10. “James L. Moran obituary.”

  11. Ibid.

  12. “James L. Moran [1932–1945],” Oakwood University Archives.

  13. “James L. Moran obituary.” See also 1920 United States Census, Manhattan, New York, New York, enumeration district 1840, “Aguirre, Mercedes,”Ancestry.com, accessed November 12, 2018, http://ancestry.com.

  14. “James L. Moran obituary.”

  15. Mervyn A. Warren, Oakwood! A Vision Splendid Continues 1896-2010 (Collegedale, Tennessee: College Press, 2010), 130–139.

  16. “James L. Moran obituary.”

  17. Seventh-day Adventist Yearbook (Washington, D.C.: Review and Herald Publishing Association, 1945), 33.

  18. Seventh-day Adventist Yearbook (Washington, D.C.: Review and Herald Publishing Association, 1947), 35.

  19. Seventh-day Adventist Yearbook (Washington, D.C.: Review and Herald Publishing Association, 1947), 256.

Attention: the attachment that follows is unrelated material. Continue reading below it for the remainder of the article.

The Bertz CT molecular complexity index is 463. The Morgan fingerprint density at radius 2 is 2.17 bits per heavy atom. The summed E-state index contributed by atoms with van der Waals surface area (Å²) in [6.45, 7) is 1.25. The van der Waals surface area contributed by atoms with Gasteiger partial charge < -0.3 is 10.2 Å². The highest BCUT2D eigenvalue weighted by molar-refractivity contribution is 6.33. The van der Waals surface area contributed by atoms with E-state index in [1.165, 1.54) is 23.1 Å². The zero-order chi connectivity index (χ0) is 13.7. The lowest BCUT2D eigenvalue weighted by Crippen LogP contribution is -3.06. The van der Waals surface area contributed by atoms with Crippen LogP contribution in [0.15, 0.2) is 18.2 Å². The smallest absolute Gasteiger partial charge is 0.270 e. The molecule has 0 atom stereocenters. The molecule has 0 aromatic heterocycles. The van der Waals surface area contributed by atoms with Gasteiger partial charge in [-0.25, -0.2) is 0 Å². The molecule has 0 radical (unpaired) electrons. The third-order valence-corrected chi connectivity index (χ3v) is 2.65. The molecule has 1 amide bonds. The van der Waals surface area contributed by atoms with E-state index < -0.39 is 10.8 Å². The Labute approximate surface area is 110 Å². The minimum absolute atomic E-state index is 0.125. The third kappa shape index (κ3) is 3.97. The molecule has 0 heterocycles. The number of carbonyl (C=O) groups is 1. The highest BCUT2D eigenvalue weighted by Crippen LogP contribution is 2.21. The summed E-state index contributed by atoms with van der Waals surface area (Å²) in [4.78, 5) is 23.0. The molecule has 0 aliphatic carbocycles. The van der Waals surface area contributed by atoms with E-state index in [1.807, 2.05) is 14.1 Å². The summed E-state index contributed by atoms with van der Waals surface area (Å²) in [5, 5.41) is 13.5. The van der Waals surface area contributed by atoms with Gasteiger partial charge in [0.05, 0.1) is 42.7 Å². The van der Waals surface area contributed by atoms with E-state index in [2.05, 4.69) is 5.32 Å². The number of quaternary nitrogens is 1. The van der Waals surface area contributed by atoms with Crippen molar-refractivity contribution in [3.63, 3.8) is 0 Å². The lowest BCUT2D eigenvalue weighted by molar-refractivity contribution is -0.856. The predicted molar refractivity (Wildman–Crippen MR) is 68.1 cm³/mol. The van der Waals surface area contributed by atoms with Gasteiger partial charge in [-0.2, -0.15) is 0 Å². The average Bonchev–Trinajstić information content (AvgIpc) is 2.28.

20. Seventh-day Adventist Yearbook (Washington, D.C.: Review and Herald Publishing Association, 1949), 278.

  21. Seventh-day Adventist Yearbook (Washington, D.C.: Review and Herald Publishing Association, 1948), 34. See also Seventh-day Adventist Yearbook (Washington, D.C.: Review and Herald Publishing Association, 1949), 36.

  22. Seventh-day Adventist Yearbook (Washington, D.C.: Review and Herald Publishing Association, 1950), 278.

  23. Seventh-day Adventist Yearbook (Washington, D.C.: Review and Herald Publishing Association, 1952), 257.

  24. “James L. Moran obituary.”

  25. C. B. Rock, “Special Notice,” Oakwood University Archives.

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London, Samuel. "Moran, James Lewis (1894–1972)." Encyclopedia of Seventh-day Adventists. April 28, 2021. Accessed October 15, 2021. https://encyclopedia.adventist.org/article?id=8FVZ.

London, Samuel. "Moran, James Lewis (1894–1972)." Encyclopedia of Seventh-day Adventists. April 28, 2021. Date of access October 15, 2021, https://encyclopedia.adventist.org/article?id=8FVZ.

London, Samuel (2021, April 28). Moran, James Lewis (1894–1972). Encyclopedia of Seventh-day Adventists. Retrieved October 15, 2021, https://encyclopedia.adventist.org/article?id=8FVZ.